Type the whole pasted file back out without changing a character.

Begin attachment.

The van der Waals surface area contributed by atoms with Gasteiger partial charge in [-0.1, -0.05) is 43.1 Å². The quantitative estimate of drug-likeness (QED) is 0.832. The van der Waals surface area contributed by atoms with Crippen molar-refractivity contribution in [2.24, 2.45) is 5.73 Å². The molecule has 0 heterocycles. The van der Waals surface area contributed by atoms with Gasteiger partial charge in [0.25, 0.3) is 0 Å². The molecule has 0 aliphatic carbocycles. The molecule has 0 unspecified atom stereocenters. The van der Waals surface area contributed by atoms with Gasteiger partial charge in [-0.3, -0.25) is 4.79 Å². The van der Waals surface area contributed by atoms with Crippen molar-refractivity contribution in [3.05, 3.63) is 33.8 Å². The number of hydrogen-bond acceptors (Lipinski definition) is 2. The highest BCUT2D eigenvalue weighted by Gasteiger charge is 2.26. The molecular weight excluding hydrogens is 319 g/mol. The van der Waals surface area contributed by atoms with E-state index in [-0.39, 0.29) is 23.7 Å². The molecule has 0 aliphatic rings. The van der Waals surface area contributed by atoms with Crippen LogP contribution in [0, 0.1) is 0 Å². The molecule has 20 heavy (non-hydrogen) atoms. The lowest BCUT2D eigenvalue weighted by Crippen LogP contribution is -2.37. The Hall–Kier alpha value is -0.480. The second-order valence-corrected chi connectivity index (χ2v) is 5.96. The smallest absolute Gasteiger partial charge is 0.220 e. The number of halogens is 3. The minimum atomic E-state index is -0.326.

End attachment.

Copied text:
The van der Waals surface area contributed by atoms with Gasteiger partial charge in [-0.1, -0.05) is 43.1 Å². The quantitative estimate of drug-likeness (QED) is 0.832. The van der Waals surface area contributed by atoms with Crippen molar-refractivity contribution in [2.24, 2.45) is 5.73 Å². The molecule has 0 heterocycles. The van der Waals surface area contributed by atoms with Gasteiger partial charge in [0.25, 0.3) is 0 Å². The molecule has 0 aliphatic carbocycles. The molecule has 0 unspecified atom stereocenters. The van der Waals surface area contributed by atoms with Gasteiger partial charge in [-0.3, -0.25) is 4.79 Å². The van der Waals surface area contributed by atoms with Crippen molar-refractivity contribution in [3.05, 3.63) is 33.8 Å². The number of hydrogen-bond acceptors (Lipinski definition) is 2. The highest BCUT2D eigenvalue weighted by Gasteiger charge is 2.26. The molecular weight excluding hydrogens is 319 g/mol. The van der Waals surface area contributed by atoms with E-state index in [-0.39, 0.29) is 23.7 Å². The molecule has 0 aliphatic rings. The van der Waals surface area contributed by atoms with Crippen LogP contribution in [0, 0.1) is 0 Å². The molecule has 20 heavy (non-hydrogen) atoms. The lowest BCUT2D eigenvalue weighted by Crippen LogP contribution is -2.37. The Hall–Kier alpha value is -0.480. The second-order valence-corrected chi connectivity index (χ2v) is 5.96. The smallest absolute Gasteiger partial charge is 0.220 e. The number of halogens is 3. The minimum atomic E-state index is -0.326.